The Parsons Advocate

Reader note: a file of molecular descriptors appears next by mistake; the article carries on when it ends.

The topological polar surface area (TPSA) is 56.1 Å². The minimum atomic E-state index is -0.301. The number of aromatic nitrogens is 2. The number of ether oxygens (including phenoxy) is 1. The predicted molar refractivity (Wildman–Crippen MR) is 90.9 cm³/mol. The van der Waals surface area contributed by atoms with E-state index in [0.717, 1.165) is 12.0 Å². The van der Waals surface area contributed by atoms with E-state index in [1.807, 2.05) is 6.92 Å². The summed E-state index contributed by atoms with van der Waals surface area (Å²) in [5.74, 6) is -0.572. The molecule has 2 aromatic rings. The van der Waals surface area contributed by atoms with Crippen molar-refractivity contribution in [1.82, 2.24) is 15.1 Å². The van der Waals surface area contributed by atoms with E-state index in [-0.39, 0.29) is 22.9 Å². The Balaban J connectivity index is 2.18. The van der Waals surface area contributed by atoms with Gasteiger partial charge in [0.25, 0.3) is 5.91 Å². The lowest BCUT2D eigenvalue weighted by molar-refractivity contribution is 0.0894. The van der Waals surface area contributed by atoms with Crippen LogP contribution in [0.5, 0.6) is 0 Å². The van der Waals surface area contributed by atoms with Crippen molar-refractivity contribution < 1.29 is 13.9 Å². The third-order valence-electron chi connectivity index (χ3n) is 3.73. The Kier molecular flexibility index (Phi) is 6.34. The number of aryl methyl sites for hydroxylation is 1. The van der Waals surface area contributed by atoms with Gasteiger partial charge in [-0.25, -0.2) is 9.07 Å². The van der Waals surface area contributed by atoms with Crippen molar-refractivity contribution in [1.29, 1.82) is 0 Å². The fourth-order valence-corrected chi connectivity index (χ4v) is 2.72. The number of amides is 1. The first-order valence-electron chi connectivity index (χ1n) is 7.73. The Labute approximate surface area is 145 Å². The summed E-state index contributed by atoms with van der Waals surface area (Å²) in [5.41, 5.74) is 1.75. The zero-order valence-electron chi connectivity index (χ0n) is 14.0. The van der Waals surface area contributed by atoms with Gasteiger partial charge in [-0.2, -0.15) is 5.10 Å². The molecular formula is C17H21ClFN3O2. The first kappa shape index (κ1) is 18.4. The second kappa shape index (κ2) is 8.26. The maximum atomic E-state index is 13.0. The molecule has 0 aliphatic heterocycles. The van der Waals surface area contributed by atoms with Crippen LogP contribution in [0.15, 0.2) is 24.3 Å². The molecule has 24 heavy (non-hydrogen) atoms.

See ffa page 4 See homesteading page 4 See ¢ oins page 2 Volume 125 No. 32 Wednesday, August 5, 2020 75 cents (tax incl.) See awards page 4 Shortage of ¢ oins Minimal in Tucker County By Heather Clower The Parsons Advocate As if COVID-19 hasn’t been enough to put a damper on the year 2020, the news of an alleged coin shortage has also been in the news and causing con- cern. A variety of busi- nesses throughout Tucker County discussed if they were experiencing this event as well. Brenda Wolford, Branch Manager at Grant County Bank stated, “There is a coin shortage.” Notices were sent out to the banks stating there had been restrictions on how many coins could be ordered. Their bank has been reaching out to residents requesting they bring in their loose change in exchange for cash and an additional three percent bonus. Wolford stated a lot of individuals typically save their loose change for summer vacations, and due to the shutdown and travel restrictions, this year’s vacations weren’t as popu- lar. A notice was recently received that the order restrictions have been lifted and the incentive for bringing in change will be ceased. Vice President of Min- ers and Merchants Bank Shawn Nichols stated, “I’ve not experienced it at all, we’ve been lucky I guess.” He said that they have been able to order anything they needed from the Federal Reserve. Mountain Valley Bank also received notice that they were only allowed to order one box of coins from the Federal Reserve; however, Customer Ser- vice Manager Diana Sum- merfield said, “We never had to turn anyone away.” She stated that when the lobbies closed, coins were not cashed in as frequently, therefore were not being returned to the Federal Reserve for reuse. Now that business is resuming on a more normal schedule, Summerfield said, “I think it will catch back up.” Attempts were made to contact Citizens National Bank, but contact was not made at the time of publi- cation. Even though the news has been highlighting a coin shortage throughout the United States, most of Tucker County has not been negatively impacted. Modern Homesteading Becoming the New Normal By Heather Clower The Parsons Advocate Self sufficiency is becoming a priority for numerous people as the times are changing from the global pandemic of COVID-19. Homesteading is defined as a life - style of self-sufficiency charac - terized by subsistence agriculture (only producing enough to satisfy yourself and your family), home preservation of food, and may include small scale production of clothing or household items. Rapidly growing in popularity, the W.Va. Depart- ment of Agriculture launched a series of webinars beginning in June that they have named “The Homesteading Series” which have covered topics including backyard chickens, canning, pre- serving and freezing, small fruit production, goat herding, W.Va. dairy farming, farm tool use and maintenance, and forest farming. The past webinars have been recorded and can be viewed by going to www.youtube.com and searching for WVDA. The webinars will continue covering topics including culi- nary and medical herbs, fresh cut flowers, pasture pork and pro - cessing, and consumer impact on W.Va. grown products. If you wish to participate in these live events, you can find the infor - mation on the WVDA website, www.agriculture.wv.gov or on the WVDA social media pages. Commissioner of Agriculture Kent Leonhardt said, “There’s a new generation that wants to get away from the big cities for a life more meaningful. They are leaving their urban jungles to reconnect with the land and open spaces.” He continued, “As the public becomes more aware of the food they eat, we will continue to see an increase in homesteading and sustainable agriculture. States like West Vir- ginia must take advantage of this homestead movement.” With a local increase in the desire to garden and become self-sufficient in 2020, local businesses such as B.F. Long and Co. and Southern States are finding it difficult to keep in stock and restock jars, lids, rings, and other canning needs. Carr and Simmons Receive State FFA Degree By Heather Clower The Parsons Advocate Two incoming Tucker County seniors, Ethan Carr and Sidney Sim- mons, were recently recognized by receiving the second highest honor within the Future Farmers of Amer- ica, the State Degree. Agriculture Teacher and FFA Advisor Delbert “Paul” Pennington stated, “There’s a lot of stuff they had to do.” In order to be considered, the mem- ber must have accomplished the fol- lowing: an active member for at least two years, complete at least two years of agriculture education at or above the ninth grade level, successfully completed supervised agricultural experience with proper expense and income reports, provide two years of records from ninth grade and beyond, a minimum of 25 hours of commu- nity service, and participation in at least five FFA activities above the chapter level. “They (Carr and Sim- mons) were the only two who even came close to getting in,” stated Pen- nington. Annual Chamber Award Recipients Named The Tucker County Chamber of Commerce is excited to announce the recipients for the 42nd Annual Chamber Awards. The Chamber has solicited nominations for six dif- ferent categories, the secret committee has met and the results are in! Since we are unable to hold a banquet this year, we invite all recipients to attend next year’s banquet. Educator of the Year: Melissa Tauscher Tucker County Gifted Students grades 3rd – 8th, Youth Teacher Mountain Hospice is the proud sponsor of this award. One colleague wrote, “As a teacher of gifted students, Ms. Tauscher must spend a considerable portion of her time writing individ- ual lesson plans for each of her 40 students; she often works late in the evenings and on weekends creat- ing plans that will enhance, chal- lenge and encourage their learning. When Covid-19 caused schools to close, Mc. Tauscher stepped up to the challenge of remote education by jumping into every Zoom class that she could, often several times a day. She continued to create plans for each of her students, contacted them several times during the week, and spent many hours completing required paperwork.” Another mentioned, “Ms. Tauscher spear-headed a fund- raiser to pay for her students to visit Washington, D.C., where they vis- ited museums, the Capitol and Sen- ator Joe Manchin’s office. She also raised funds to travel with some of her students to the Science Center in Pittsburgh.” Student of the Year: The Senior Class of 2020 Sirianni’s Café is the proud sponsor of this award. This was a unique nomination for this year’s Student of the Year. A nomination came in expressing how the whole Senior Class of 2020 was deserving of this award. “… because of Covid-19 and how the school year had to change, every- one did their best to adjust and achieve everything they could with no notice of how the school year would change and end. This year has been strange and difficult for so many, I cannot think of a better year to award this award to everyone!” The Secret Committee meet and couldn’t have agreed more. Employee of the Year: Amber Hinkle General Manager, Parsons’ McDonalds Blackwater Falls State Park is the proud sponsor of this award One fellow employee said, “She goes above and beyond to make our store run smoothly. If you have an emergency she works with you to cover your shift and she also works with us if we need days off. I’ve know her to work 80-85 hours a week because that is just what she does to make everything run smoothly.” Ethan Carr and Sidney Simmons, incoming seniors at TCHS, both received the second highest honor in FFA, the State Degree, at the 92 Annual FFA State Convention which was held virtually due to COVID-19